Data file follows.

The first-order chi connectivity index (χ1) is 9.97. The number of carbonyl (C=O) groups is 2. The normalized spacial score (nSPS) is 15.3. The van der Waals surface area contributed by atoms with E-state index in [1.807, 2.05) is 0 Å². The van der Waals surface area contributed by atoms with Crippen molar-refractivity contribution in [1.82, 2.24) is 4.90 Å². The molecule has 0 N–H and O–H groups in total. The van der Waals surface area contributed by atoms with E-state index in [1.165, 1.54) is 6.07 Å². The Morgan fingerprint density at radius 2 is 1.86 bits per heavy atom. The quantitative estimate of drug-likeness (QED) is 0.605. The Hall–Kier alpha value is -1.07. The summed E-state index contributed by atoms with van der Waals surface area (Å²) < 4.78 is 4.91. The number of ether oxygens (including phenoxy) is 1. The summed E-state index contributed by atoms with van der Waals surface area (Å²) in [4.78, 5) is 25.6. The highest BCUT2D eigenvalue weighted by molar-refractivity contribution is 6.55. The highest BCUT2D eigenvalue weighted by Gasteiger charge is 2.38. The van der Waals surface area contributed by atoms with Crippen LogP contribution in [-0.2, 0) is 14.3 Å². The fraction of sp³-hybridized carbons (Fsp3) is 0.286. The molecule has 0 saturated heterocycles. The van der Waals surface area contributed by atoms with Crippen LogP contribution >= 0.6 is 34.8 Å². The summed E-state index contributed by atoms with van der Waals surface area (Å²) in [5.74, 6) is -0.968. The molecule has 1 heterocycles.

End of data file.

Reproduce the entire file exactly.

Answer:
The first-order chi connectivity index (χ1) is 9.97. The number of carbonyl (C=O) groups is 2. The normalized spacial score (nSPS) is 15.3. The van der Waals surface area contributed by atoms with E-state index in [1.807, 2.05) is 0 Å². The van der Waals surface area contributed by atoms with Crippen molar-refractivity contribution in [1.82, 2.24) is 4.90 Å². The molecule has 0 N–H and O–H groups in total. The van der Waals surface area contributed by atoms with E-state index in [1.165, 1.54) is 6.07 Å². The Morgan fingerprint density at radius 2 is 1.86 bits per heavy atom. The quantitative estimate of drug-likeness (QED) is 0.605. The Hall–Kier alpha value is -1.07. The summed E-state index contributed by atoms with van der Waals surface area (Å²) < 4.78 is 4.91. The number of ether oxygens (including phenoxy) is 1. The summed E-state index contributed by atoms with van der Waals surface area (Å²) in [4.78, 5) is 25.6. The highest BCUT2D eigenvalue weighted by molar-refractivity contribution is 6.55. The highest BCUT2D eigenvalue weighted by Gasteiger charge is 2.38. The van der Waals surface area contributed by atoms with Crippen LogP contribution in [-0.2, 0) is 14.3 Å². The fraction of sp³-hybridized carbons (Fsp3) is 0.286. The molecule has 0 saturated heterocycles. The van der Waals surface area contributed by atoms with Crippen LogP contribution >= 0.6 is 34.8 Å². The summed E-state index contributed by atoms with van der Waals surface area (Å²) in [5.74, 6) is -0.968. The molecule has 1 heterocycles.